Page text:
Moscow Outbound Private Investment Moves To Dubai

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Decisions may still be made in Moscow, but Dubai is becoming the Asia investment back office

by Chris Devonshire-Ellis

Sanctions imposed on Russian banks and the use of the Ruble have prompted, if not a mass exodus, then certainly a noticable trend of oligarchs, upper and middle class Russians relocating to Dubai. The reasons are simple: setting up a company in the United Arab Emirates (which also includes Abu Dhabi, Ajman, Fujairah, Ras Al Khaimah, Sharjah and Umm Al Quwain), can be achieved with 100% foreign ownership, zero business taxes, freely available profits distribution and crucially for many, three years residents visas including two dependents – for investments of just US$50,000. Dubai tends to be the primary chosen location due to its business and travel hub amenities, coupled with a greater selection of five star hotels, restaurants and other nightlife.

UAE banks are also amendable to Russian and other nationals establishing bank accounts, while there has been discussion between the UAE and Russia concerning linking UAE banks to Russia’s SPFS network and bypassing SWIFT.

Our firm, Dezan Shira & Associates, has long had a partner firm in Dubai and can offer incorporation processes. We are also looking at expanding our operations there as we see the city developing as an investment gateway into Central and South Asia – where many Russian businesses will need to start looking for opportunities in the wake of sanctions on, in particular, ‘dual-use’ products – which may have a completely benign application but are still prohibited as they ‘could’ be used in military or other sanctioned industrial sectors. New markets and relatively skilled nations such as Uzbekistan have plenty of attractiveness for Russian businesses, including wide-reaching trade agreements with the European Union and UK.

The UAE itself is part of the Gulf Cooperation Council (GCC) a free trade area that includes Saudi Arabia, Kuwait, Bahrain, and Oman.

Under the Greater Arab Free Trade Area Agreement (GAFTA), the UAE has additional free trade access to Egypt, Iraq, Jordan, Lebanon, Libya, Morocco, Palestine, Qatar, Syria, Tunisia, and Yemen.

The UAE has also signed Asian FTA with Algeria, Armenia, Azerbaijan, India, Kazakhstan, Maldives, Pakistan, and South Korea, in addition to the Netherlands and Argentina.

The GCC signed an FTA with the European Free Trade Area in 2015 which includes Iceland, Liechtenstein, Norway, and Switzerland, and has a free trade agreement with Singapore, which entered into force in 2013.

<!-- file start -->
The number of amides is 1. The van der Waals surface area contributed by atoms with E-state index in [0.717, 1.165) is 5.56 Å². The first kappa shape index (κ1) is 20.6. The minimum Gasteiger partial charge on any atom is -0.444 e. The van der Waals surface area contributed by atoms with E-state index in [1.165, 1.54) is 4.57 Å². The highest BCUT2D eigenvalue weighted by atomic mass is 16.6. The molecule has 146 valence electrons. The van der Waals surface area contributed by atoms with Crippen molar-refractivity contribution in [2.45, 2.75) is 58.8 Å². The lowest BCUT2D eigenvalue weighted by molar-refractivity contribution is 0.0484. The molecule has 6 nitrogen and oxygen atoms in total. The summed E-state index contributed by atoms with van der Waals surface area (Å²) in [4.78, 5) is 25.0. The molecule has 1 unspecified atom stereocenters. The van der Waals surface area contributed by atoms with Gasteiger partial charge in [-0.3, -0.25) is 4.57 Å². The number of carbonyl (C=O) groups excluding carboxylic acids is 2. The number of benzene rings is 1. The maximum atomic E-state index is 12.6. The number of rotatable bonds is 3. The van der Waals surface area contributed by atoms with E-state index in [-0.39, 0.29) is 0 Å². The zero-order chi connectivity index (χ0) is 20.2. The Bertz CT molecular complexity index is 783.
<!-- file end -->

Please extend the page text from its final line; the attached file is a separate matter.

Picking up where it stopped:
The Russian Pavilion at the Dubai Expo 2020. Russians have had a long affection for the city which will now be joined by significant business investments.

Agreements between the GCC and Australia, China, Japan, Malaysia, and Turkey as well as with the European Union are all under discussion, with some of these, including the China deal expected this year. It has also entered into 137 Double Tax Agreements including with Russia and all other members of the Eurasian Economic Union.

This all points to the creation of ‘DubaiSki’ which has in any event long been popular with Russian visitors en route to other destinations in Asia. An extensive duty-free selection means Russians can keep up with purchases of luxury European brands without the need to travel to Europe to obtain them.

Dubai in particular then will begin to emerge as a Gulf version of Hong Kong and Singapore – targetting Asia but with more open and welcoming regulations than the two Southeast Asian financial centres are able to manage at this time given regional geopolitics. Moscow’s back office has just relocated to the UAE.

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About Us

During these uncertain times, we must stress that our firm does not approve of the Ukraine conflict. We do not entertain business with sanctioned Russian companies or individuals. However, we are well aware of the new emerging supply chains, can advise on strategic analysis and new logistics corridors, and may assist in non-sanctioned areas. We can help, for example, Russian companies develop operations throughout Asia, including banking advisory services, and trade compliance issues, and have done since 1992.

We also provide financial and sanctions compliance services to foreign companies wishing to access Russia. Additionally, we offer market research and advisory services to foreign exporters interested in accessing Russia as the economy looks to replace Western-sourced products. For assistance, please email or visit